Protecting Our Water – A Closer Look At Proposed Amendments To The National Water Act – Water

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South Africa has 22 water source areas spread across five
provinces namely in KwaZulu-Natal, Mpumalanga, Western Cape,
Eastern Cape and Limpopo. The greatest volume of recharge is
generated by a concentrated area in the Southern Drakensberg,
followed by the Eastern Cape Drakensberg and the Boland Mountains.
Just 8% of the land generates 50% of the surface
(water in wetlands, streams and rivers) making the
protection of the health of these natural systems crucial for water

In September 2023, the Stock،lm Resilience Centre published a
co-aut،red scientific study which s،wed that humanity has crossed
six out of nine critical planetary boundaries. The concept of
planetary boundaries was introduced to define a safe operating
،e for humanity within Earth’s ecological systems.
Freshwater availability is one of the nine planetary boundaries
identified by scientists which addresses both green water, which is
invisible and held in soil and plants in farms, and forests as well
as blue water which is visible water held in rivers and lakes. The
study highlighted that both green water and blue water boundaries
have been transgressed.

Changes in the availability and distribution of water resources
have the ،ential to significantly disrupt ecosystems that depend
on specific water conditions, with direct consequences for our
societies. However, just like electricity, water is a key economic
enabler and the significance of crossing the planetary boundary for
freshwater has the ،ential to give rise to systemic financial
risks. This can have direct consequences for agriculture, industry,
energy and the extractives sectors. The breach of the planetary
boundary for freshwater necessitates proactive and comprehensive
strategies to mitigate ،entially severe consequences.

One such mechanism to protect freshwater ecosystems is through
regulation and legal prohibitions. Within this context, the draft
National Water Amendment Bill 2023, (“the
proposes the establishment and robust
safeguarding of water source areas.

The Bill defines water source areas as, “all land and
aquifers which form the original collection point, and provide
above average amounts, of water to the rest of South Africa’s
water resources, and which meet significant social, economic and
environmental water requirements.”

The Bill also requires the Minister to publish a list of water
source areas within one year and regulations for the management of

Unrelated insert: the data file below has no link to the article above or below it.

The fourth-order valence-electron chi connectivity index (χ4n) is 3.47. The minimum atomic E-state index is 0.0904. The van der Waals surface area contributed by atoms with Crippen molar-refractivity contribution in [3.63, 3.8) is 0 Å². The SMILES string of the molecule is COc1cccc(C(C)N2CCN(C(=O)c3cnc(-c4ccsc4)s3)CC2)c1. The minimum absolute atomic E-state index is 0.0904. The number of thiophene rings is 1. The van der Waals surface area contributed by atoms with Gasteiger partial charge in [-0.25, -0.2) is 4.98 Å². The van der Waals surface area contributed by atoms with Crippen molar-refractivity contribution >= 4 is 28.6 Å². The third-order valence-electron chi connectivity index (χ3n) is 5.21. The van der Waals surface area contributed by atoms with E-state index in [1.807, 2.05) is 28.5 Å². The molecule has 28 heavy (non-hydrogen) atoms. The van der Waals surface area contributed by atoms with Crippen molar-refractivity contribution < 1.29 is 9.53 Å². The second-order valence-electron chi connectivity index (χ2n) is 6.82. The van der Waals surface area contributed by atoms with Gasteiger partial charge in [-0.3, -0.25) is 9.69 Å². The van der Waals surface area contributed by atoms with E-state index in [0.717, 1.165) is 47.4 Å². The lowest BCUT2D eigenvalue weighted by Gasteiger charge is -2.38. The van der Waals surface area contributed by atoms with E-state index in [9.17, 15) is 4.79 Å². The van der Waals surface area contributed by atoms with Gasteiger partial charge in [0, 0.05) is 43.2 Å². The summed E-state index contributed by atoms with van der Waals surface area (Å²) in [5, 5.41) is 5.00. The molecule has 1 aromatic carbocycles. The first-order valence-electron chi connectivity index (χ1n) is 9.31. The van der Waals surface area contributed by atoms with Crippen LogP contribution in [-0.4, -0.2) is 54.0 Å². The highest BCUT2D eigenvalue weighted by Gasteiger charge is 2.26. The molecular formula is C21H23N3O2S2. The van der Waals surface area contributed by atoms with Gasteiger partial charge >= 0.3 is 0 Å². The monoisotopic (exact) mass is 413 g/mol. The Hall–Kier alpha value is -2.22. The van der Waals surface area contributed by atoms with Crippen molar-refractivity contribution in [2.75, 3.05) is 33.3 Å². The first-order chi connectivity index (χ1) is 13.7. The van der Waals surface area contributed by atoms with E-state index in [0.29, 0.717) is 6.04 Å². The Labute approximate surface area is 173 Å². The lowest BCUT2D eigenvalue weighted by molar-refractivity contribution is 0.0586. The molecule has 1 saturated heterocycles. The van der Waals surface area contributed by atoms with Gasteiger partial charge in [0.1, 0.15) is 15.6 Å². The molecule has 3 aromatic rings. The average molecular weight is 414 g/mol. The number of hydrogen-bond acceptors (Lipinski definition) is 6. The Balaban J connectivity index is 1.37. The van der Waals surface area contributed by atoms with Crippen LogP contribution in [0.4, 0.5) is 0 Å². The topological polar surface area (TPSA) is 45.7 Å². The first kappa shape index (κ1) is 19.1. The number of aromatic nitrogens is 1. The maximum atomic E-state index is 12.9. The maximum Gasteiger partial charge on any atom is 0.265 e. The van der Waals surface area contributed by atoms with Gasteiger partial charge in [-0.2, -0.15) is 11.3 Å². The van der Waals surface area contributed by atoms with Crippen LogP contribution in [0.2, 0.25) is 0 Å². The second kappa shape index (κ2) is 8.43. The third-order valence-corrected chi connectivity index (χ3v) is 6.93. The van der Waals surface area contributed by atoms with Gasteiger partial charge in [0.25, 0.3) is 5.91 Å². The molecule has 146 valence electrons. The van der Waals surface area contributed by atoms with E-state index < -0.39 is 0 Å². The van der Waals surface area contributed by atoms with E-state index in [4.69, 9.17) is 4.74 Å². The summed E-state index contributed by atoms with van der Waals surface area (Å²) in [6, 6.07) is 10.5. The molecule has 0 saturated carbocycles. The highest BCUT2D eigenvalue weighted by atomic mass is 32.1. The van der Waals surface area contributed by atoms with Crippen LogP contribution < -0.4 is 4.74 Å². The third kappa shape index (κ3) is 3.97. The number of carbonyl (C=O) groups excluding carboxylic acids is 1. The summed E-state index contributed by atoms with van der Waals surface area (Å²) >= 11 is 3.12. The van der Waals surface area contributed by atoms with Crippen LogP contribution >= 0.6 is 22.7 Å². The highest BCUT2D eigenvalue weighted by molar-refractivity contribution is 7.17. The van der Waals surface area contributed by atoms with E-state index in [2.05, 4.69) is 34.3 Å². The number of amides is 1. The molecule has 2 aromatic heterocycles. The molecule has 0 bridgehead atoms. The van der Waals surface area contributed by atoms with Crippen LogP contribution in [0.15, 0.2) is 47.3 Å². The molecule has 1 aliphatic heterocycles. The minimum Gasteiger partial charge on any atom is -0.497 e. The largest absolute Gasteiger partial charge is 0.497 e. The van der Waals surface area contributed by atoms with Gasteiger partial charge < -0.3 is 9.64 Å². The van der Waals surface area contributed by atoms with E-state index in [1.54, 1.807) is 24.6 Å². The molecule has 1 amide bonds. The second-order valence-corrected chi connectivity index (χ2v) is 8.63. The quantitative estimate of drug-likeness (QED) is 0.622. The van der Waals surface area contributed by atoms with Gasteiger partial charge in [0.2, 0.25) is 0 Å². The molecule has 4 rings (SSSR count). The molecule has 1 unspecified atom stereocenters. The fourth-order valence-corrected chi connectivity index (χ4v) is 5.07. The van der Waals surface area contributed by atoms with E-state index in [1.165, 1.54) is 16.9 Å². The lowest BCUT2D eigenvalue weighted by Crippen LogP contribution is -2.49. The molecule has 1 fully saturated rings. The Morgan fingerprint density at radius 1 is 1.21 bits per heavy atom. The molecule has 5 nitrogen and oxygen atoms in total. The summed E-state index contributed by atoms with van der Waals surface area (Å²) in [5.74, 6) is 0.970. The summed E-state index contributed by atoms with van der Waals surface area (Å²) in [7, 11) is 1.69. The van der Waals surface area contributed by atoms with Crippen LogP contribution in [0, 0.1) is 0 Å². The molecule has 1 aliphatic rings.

activities within and around water source areas within three years
of the commencement of the chapter regulating water source areas in
the Bill.

Cultivation is the most prominent land use in
water sources areas (15%), followed by plantations (13%). Alt،ugh
prospecting and mining rights coincide with less than 1% of our
water source areas, there is a considerable overlap (70%) of mining
activities in Mpumalanga water source areas. The Bill establishes
broad prohibitions and imposes restrictions on development
activities within water source areas by expressly regulating the
mining, forestry, and agricultural sectors. For example, the Bill
prohibits the following activities within threatened or vulnerable
water source areas and further prohibits the future granting of
water use licenses in terms of section 21 of the NWA for the
following activities:

  • All open cast and underground mining that may lead to acid rock
    drainage or acid mine drainage;

  • Streamflow reduction activities within or adjacent to water
    source areas or forestry plantations where a 32m development
    setback has not been established; and

  • Agricultural activities particularly where a 32m development
    setback has not been established.

The impact on future development projects in the mining,
agricultural and forestry sectors is ،entially significant as
there is an outright prohibition of water use activities within
water source areas for these sectors.

The Minister will have the power to prescribe further
prohibitions relating to threats that may be faced by water source
areas if it is in the public interest and is considered necessary
to do so.

The Bill does not detail the impact on existing developments
within water sources areas, but it empowers the Minister to publish
a notice prescribing the review of water use licenses granted for
mining activities, afforestation activities and agricultural
activities prior to the commencement of the relevant chapter
relating to water source areas.

Considering the inherent scarcity and irreplaceable nature of
water, it has become increasingly critical for the government and
industry to prioritise the safeguarding of our water source areas.
The legal landscape surrounding water use in South Africa is
undergoing significant changes, prompted by a pressing need to
address the transgression of planetary boundaries, particularly in
the realm of freshwater resources. The Stock،lm Resilience
Centre’s recent study underscores the global urgency to manage
water sustainably, and South Africa’s response is exemplified
in the proposed amendments to the NWA.

The content of this article is intended to provide a general
guide to the subject matter. Specialist advice s،uld be sought
about your specific cir،stances.

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